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  Giacomo Carissimi  
 
 
 
 
 
 
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Giacomo Carissimi
 
 
 
 
Giacomo Carissimi, (baptized April 18, 1605, Marino, near Rome [Italy]—died Jan. 12, 1674, Rome), one of the greatest Italian composers of the 17th century, chiefly notable for his oratorios and secular cantatas.

Following brief appointments at Tivoli and Assisi, Carissimi settled in Rome in the late 1620s as director of music at the German College and its associated Church of Sant’Apollinare and retained this post until he died. Although not an operatic composer, Carissimi helped to satisfy the Italians’ enthusiasm for opera by making its pastoral or dramatic content available in the home and in the church through his numerous oratorios and cantatas. His 16 oratorios on Old Testament subjects were “substitute operas” that could be performed during Lent, when operas were forbidden. Those episodes in which the narrative is interrupted and the characters express emotions, as in opera, show Carissimi’s basic interest and talents. In his cantatas he consolidated the pioneer work of Luigi Rossi, but in oratorio he was himself a pioneer.

Carissimi’s works are marked by emotional balance and an ideal fusion of the lyrical and the dramatic, and when working on a large scale his pronounced feeling for tonality prevents any tendency to diffuseness. His genius is well displayed in his oratorio Jephtha, lasting about 20 minutes, where both solo narrator and chorus act as commentators and the latter also take the roles of opposing groups in the story. George Frideric Handel expanded this basic scheme in his oratorios. Carissimi greatly influenced later music not only through his compositions but also through his numerous pupils. A renewed interest in the music of Carissimi has resulted in performances of some of his oratorios, including The Judgment of Solomon, Baltazar, and Judicium Extremum.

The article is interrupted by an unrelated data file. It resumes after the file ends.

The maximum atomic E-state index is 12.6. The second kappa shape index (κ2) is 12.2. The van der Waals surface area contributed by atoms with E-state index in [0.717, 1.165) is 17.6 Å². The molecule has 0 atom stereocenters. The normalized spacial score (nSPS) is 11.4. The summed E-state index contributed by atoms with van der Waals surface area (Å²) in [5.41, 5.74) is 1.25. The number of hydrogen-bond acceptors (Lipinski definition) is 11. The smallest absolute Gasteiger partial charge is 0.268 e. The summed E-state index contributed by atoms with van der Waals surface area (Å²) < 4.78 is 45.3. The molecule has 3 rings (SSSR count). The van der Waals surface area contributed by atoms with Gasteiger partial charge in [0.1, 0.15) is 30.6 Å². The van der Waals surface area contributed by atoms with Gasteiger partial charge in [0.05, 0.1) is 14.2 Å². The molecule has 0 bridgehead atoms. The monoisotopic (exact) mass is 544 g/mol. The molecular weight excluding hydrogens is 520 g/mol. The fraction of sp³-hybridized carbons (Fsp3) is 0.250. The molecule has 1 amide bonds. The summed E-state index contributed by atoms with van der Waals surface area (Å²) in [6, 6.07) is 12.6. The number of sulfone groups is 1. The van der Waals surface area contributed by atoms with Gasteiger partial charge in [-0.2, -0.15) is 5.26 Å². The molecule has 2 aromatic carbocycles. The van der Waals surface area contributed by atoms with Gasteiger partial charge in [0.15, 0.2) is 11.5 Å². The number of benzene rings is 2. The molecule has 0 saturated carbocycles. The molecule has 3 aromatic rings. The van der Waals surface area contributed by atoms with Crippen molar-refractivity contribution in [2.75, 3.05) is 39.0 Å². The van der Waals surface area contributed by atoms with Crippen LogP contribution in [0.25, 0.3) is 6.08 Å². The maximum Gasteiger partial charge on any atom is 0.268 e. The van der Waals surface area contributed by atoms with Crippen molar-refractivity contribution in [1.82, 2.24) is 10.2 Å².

Encyclopædia Britannica

 
 
 

Portrait engraving of Carissimi by L. Visscher after W. Vaillant
 
 
 
Giacomo Carissimi, born in Marini near Rome, was the youngest child of an artisan and grew up against the background of religious reform in Europe. A member of the Tivoli cathedral choir and an organist there until 1627, he found his real niche at the Collegio Germanico in Rome. This was a leading centre of Jesuit teaching. The Jesuits at that time had a particular influence in strengthening the Catholic Church through a programme of education and missionary work. Carissimi became Maestro di Cappella in 1629; during his service, the talent of the young
composer fused with the energies and objectives of thejesuit order. Despite invitations to serve the Governor of the Netherlands in Brussels, and the chance to follow in Monteverdi's footsteps at St Mark's, Venice, in 1643, Carissimi elected to continue his work with the Jesuits. He remained in Rome all his life, dedicating himself to the development of the boys' choir, to the general students, and to the musical output of the college and its associated church Sant' Apollinare.